The Sussex Open Team managed to secure a draw away againt Kent last Saturday, despite being comfortably outgraded. I played my part by winning against Ian Snape with Black, in a game where the advantage swung back and forth. Both players ran short of time. The decisive action took placed just before the time control; my opponent resigned a move after that was passed as his position was hopeless.
I give the game below with some notes.
Snape, Ian L – Mansson, James C, County Match (Open) Kent – Sussex, Dartford 2018.03.10
1. c4 e5 2. Nc3 Bb4 3. Nd5 Bc5 4. Nf3 c6 5. Nc3 d6 6. d4 exd4 7. Nxd4 Nf6 8. e3
O-O 9. Be2 d5 10. cxd5 cxd5
The players have reached a standard isolated queen’s pawn postion via an unusual order of moves. Chances are roughly equal, with Black’s attacking chances balanced by White’s superior pawn structure.
11. O-O Nc6 12. b3?!
White should capture on c6 before playing this.
12.Nxc6 bxc6 13. b3 leads to a typical position with hanging pawns.
This leaves Black with extra weaknesses after White captures on c6. Black should instead take the chance to capture on d4, when he is slightly better as White has an extra weakness in the form of b3, e.g. 12… Nxd4 13. exd4 Bb4.
13. Nxc6 bxc6 14. Bb2 Re8 15. Rc1 Ba7
The alternative was to put the bishop on d6.
16. Na4 Qd6 17. Bd4 Ne4
I rejected 17…Bb8 because I was worried about Nb6, but I could have played it to force a
weakness, then returned the bishop to a7. This would seem to be an improvement
on the game.
- 18. f4 Ba7
- 18. g3 Bh3 19. Re1 Ba7
18.Bxa7 Rxa7 19. Qd4 Rae7 20. Nc5 Qg6 21. Nd3 c5?
Black decided to force matters, but this move is flawed.
White should have captured on c5 or d5, but he unwisely decided to play it safe, as now Black’s position becomes threatening.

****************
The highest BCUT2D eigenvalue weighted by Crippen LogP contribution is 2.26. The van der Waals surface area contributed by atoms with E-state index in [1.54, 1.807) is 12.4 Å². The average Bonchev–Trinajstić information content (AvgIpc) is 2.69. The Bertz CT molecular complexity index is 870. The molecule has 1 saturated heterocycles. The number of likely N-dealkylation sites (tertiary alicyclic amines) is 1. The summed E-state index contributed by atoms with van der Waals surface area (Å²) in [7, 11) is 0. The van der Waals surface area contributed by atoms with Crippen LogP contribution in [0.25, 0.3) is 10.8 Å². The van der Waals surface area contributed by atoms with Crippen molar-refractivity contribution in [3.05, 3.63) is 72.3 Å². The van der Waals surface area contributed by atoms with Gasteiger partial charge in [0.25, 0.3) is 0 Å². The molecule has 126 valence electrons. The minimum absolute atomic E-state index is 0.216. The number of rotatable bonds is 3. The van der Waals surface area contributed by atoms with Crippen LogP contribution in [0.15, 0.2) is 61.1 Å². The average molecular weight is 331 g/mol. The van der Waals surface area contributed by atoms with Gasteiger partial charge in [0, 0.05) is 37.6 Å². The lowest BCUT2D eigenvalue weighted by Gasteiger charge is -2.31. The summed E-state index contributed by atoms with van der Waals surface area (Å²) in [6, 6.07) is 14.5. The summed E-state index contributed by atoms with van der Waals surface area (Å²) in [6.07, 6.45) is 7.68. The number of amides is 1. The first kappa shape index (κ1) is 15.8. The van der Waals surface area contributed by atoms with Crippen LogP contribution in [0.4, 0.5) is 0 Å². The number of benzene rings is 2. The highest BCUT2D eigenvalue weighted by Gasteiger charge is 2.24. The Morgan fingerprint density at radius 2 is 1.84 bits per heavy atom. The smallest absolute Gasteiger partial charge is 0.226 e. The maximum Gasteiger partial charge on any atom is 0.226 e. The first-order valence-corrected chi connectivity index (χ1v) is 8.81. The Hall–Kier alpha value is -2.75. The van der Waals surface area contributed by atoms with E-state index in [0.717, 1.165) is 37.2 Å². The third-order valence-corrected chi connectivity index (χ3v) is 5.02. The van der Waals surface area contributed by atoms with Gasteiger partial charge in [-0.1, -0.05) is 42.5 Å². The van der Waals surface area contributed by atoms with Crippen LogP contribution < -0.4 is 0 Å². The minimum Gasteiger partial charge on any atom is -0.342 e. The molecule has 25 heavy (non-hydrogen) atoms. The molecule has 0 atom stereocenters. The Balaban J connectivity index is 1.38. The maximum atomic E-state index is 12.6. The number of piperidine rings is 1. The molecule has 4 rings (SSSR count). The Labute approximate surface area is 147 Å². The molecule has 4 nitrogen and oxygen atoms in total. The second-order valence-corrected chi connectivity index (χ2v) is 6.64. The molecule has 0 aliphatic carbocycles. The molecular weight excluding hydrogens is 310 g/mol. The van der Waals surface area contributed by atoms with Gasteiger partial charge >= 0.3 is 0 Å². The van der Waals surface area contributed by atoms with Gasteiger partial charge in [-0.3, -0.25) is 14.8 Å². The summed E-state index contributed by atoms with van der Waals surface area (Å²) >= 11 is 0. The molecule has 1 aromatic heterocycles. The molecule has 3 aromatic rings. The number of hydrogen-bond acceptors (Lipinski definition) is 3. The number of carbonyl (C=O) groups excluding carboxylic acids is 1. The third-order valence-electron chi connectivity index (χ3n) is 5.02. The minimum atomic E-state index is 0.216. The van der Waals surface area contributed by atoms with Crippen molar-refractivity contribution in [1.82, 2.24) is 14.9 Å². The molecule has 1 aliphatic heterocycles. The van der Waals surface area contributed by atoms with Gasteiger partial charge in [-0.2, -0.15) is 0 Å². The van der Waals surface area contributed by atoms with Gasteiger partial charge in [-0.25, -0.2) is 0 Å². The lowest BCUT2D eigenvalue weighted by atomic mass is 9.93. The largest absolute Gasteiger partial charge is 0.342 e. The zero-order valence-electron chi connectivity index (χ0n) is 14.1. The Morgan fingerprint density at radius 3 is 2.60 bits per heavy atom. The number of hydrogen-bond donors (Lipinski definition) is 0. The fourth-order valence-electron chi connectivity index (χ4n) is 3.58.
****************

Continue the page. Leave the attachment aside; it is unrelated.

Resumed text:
- 22. Nxc5! Bh3 23. Bf3 Ng5 24. Qd1!
- 22. Qxd5! Rd7 (22… Bb7 23. Qh5) 23. Qc4 Nd2 24. Qxc5 Nxf1 25. Qxc8 Rdd8 26. Qc2
Nxe3 27. fxe3 Rxe3 28. Nf2
22… Qd6 23. Qa3 Re6
Black should have taken the opportunity to push his d-pawn, when White would have problems.
23… d4! 24. Nxc5 dxe3 25. fxe3 Nd2 24. Nf4
24. Nxc5 Rh6:
- 25. h3?? Bxh3 wins
- 25. f4? Qe7 wins
- 25. g3 Bh3 is unclear
This is tempting, but it seems White has a good response.
24… R6e7 is better.
White again shied away from a risky-looking solution that actually seems to be best.
25.f3! Nd2 (25… g5 26. fxe4 gxf4 27. Qxc5) 26. Rfd1 g5 (26… Qe5 27. Qxc5) 27. Rxd2 gxf4 28. e4 gives White a big advantage.
Now this is very strong. Black threatens 26…Nxf2 27 Kxf2 dxe3+ when White cannot hold the knight on f4.
This move is strong even without the pawn on f2 to capture!
White’s relatively best continuation was to take the knight, although even
then Black was on top.
27. Kxf2 dxe3+:
- 28. Kg3? Rg6+ 29. Kh4 Qxf4+ 30. Kh5 (30. g4 Qxh2#) 30… Qxh2#
- 28. Kg1 Qxf4 is clearly better for Black.
Black missed a win here, instead choosing a temping move with a flaw. He only realised the problem with the move after playing it.
- 28. Kxh2 Qh6+
- 28. Kxf2 dxe3+
- 28. Rxd4 Qh6
- 28. Qxc5 Qxc5 29. Rxc5 Rh1+ 30. Kxf2 dxe3+
Fortunately White missed that he could capture on c5.
28. Qxc5! Qxe3 29. Qxd4 Nh3+ 30. Kf1! (30. Kh1 Nf2+ 31. Kg1 Nh3+ repeats)
- 30… Qxf4? 31. Rxc8! is what I assume White did not see.
- 30… Qxd4 31. Rxd4 Nxf4 32. Rxf4 Rxh2 33. Rc7 is clearly better for White.
Now Black cleans up easily.
29. Rxd3 Qxh2+ 30. Kf2 dxe3+ 31. Rxe3 Qh4+ 32. Kf1 Rxe3 33. Qxc5 Qh1+ 34. Kf2 Rxe2+! 35. Kxe2 Qxg2+ 36. Kd3 Qxf3+ 0-1